How obelisks won the West

The Egyptian Revival

August 25, 2006

The subtitle of this book is "Ancient Egypt as the Inspiration for Design Motifs in the West", and it is one of a growing, and welcome, collection of cross-disciplinary works that add greatly to the interest of both fields - in this case, design and Egyptology.

There has recently been a resurgence of interest in the history of Egypt as an inspiration for the West, helped in part by the major exhibition Egyptomania: Egypt in Western Art 1730-1930 , which was held in Paris, Vienna and Ottawa in 1994-95. This resurgence may also owe something to the recent popularisation of history in the media, not least the interest in Nelson and Napoleon, themselves the focus of another exhibition, this time in Greenwich in 2005. However, this book - a fully updated third edition of a work first published in 1982 - has some claim to have begun this trend, and to have been the inspiration for more recent publications dealing with "Egyptomania" in the classical world.

This claim can be made on the grounds that the present book does not take the Napoleonic campaigns as its starting point, but instead argues that the roots of Egyptian influence on Western art can be traced much further back, to the time of the Greeks (in the broadest sense) in Egypt. Alexander himself visited the Siwa oasis to receive the oracle from Amon and was depicted wearing such horns in allusion to it. When his successors ruled Egypt after his death in 323BC, Egyptian ideas became widespread in the Mediterranean world, disseminated from the cultural centre of Alexandria.

The Roman conquest of 30BC served only to increase the influence of such ideas. Just as the Greeks had looked to Egypt as a fount of ancient wisdom, so Rome looked to Alexandria as the repository of such knowledge, and the Romans were quick to take up not only aspects of ancient Egyptian religion but also elements of architecture. Thus obelisks were transported to Rome and entered the canon of Western architectural forms. Appropriately, this form was used to commemorate Nelson, whose death came at the dawn of a new Egyptianising era, and his victory at Trafalgar at several locations in Britain (Swarland, Great Fransham and Knotty Ash to name but a few).

The section dealing with obelisks and their transport to Rome is typical of much of the book, providing a thorough and concise treatment of the subject, with references and relevant illustrations, but at the same time providing much more than a catalogue. Thus we learn that the Romans seem to have copied hieroglyphic inscriptions to make plain the link between the obelisk and Egypt. It was evidently important that the connection between the monument and its origin be made obvious to all who saw it. It was an exotic form.

The obelisk form, like the sphinx, was well known by the 18th century - the result of the rediscovery of the classical world, and with it the exotic world of ancient Egypt, during the Renaissance. At this time, the mysterious nature of the Egyptian realm was reinforced by the fact that the hieroglyphic script could no longer be read, helping to foster notions that it might be the key to esoteric knowledge.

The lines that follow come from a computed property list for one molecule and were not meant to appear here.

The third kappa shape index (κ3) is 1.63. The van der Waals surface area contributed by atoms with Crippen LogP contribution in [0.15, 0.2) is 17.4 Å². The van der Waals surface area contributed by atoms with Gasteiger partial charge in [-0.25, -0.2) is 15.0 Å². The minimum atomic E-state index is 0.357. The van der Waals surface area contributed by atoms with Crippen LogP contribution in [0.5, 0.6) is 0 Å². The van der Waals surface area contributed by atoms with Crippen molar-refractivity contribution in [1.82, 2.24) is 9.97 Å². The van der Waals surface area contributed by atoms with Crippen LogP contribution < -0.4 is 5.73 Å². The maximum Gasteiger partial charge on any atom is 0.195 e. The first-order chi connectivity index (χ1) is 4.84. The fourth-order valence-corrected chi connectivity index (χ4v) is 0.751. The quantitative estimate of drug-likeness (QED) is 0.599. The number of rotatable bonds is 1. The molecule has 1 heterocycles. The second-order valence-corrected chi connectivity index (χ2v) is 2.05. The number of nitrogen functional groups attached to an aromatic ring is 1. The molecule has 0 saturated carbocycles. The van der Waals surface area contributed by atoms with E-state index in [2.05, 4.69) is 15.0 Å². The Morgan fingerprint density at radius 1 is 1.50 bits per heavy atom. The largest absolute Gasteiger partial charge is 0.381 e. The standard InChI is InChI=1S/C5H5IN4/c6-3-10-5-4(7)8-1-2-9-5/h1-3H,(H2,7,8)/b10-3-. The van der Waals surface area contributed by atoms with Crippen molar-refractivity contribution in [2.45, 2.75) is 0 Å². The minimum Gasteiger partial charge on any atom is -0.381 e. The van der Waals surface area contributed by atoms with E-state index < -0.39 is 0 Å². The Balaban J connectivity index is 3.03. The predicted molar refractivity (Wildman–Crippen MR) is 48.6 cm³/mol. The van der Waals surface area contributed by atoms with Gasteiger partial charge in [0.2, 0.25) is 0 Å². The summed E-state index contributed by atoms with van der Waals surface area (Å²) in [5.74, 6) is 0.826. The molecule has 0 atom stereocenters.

The perception of Egypt as "enduring" and, to an extent, the European idea that the Egyptians were obsessed with death meant that Egyptianising monuments were seen as suitable for funerary monuments. The best known of these is the monument of Cestius in Rome, itself providing the proportions for many later monuments, particularly of the late 18th and 19th centuries.

James Stevens Curl is the author of The Victorian Celebration of Death (2000), so it is not surprising that his chapter on funerary architecture is particularly interesting. Although the Egyptian section of Highgate Cemetery, London, is well known, we are here treated to some lesser known monuments. These include Thomas Willson's (c 1780-c 1840) design for a "Pyramid to contain Five Millions of Individuals", which sadly was never built. It would have covered 18 acres, but provided spaces equivalent to a 1,000-acre cemetery, and would have stood taller than St Paul's Cathedral.

However, many schemes lacked the scale of Willson's design and were executed in poor materials. Typical of these were Egyptianising entrances to the new public cemeteries. Augustus Pugin (1812-52) castigated the architects of such monuments in his Apology for the Revival of Christian Architecture in England (1843), stating that "a cement caricature of the entrance to an Egyptian temple... is erected with convenient lodges for the policeman and his wife, and a neat pair of cast-iron hieroglyphical gates, which would puzzle the most learned to decipher; while, to prevent any mistake, some words such as 'New Economical Compressed Grave Cemetery Company' are described in Grecian capitals along the frieze, interspersed with hawk-headed divinities and surmounted by a huge representation of the winged Osiris bearing a gas-lamp". Despite Pugin's attacks, the Egyptian theme remained popular for monuments even if it declined for tombs themselves.

The book is illustrated with 219 black-and-white photographs, 56 figures and 40 colour plates. As much Egyptian and Egyptianising art is rich with colour, the balance of the illustrations could profitably have been reversed. This book could have found an appreciative audience among amateur Egyptologists as well as professionals and scholars had it been made more attractive. In its present guise it is likely to remain the preserve of the scholar - a pity, because it is well written and highly readable.

Paul T. Nicholson is senior lecturer in archaeology, Cardiff University.

The Egyptian Revival

Author - James Stevens Curl
Publisher - Routledge
Pages - 572
Price - £80.00 and £.50
ISBN - 0 415 36119 2 and 36118 4

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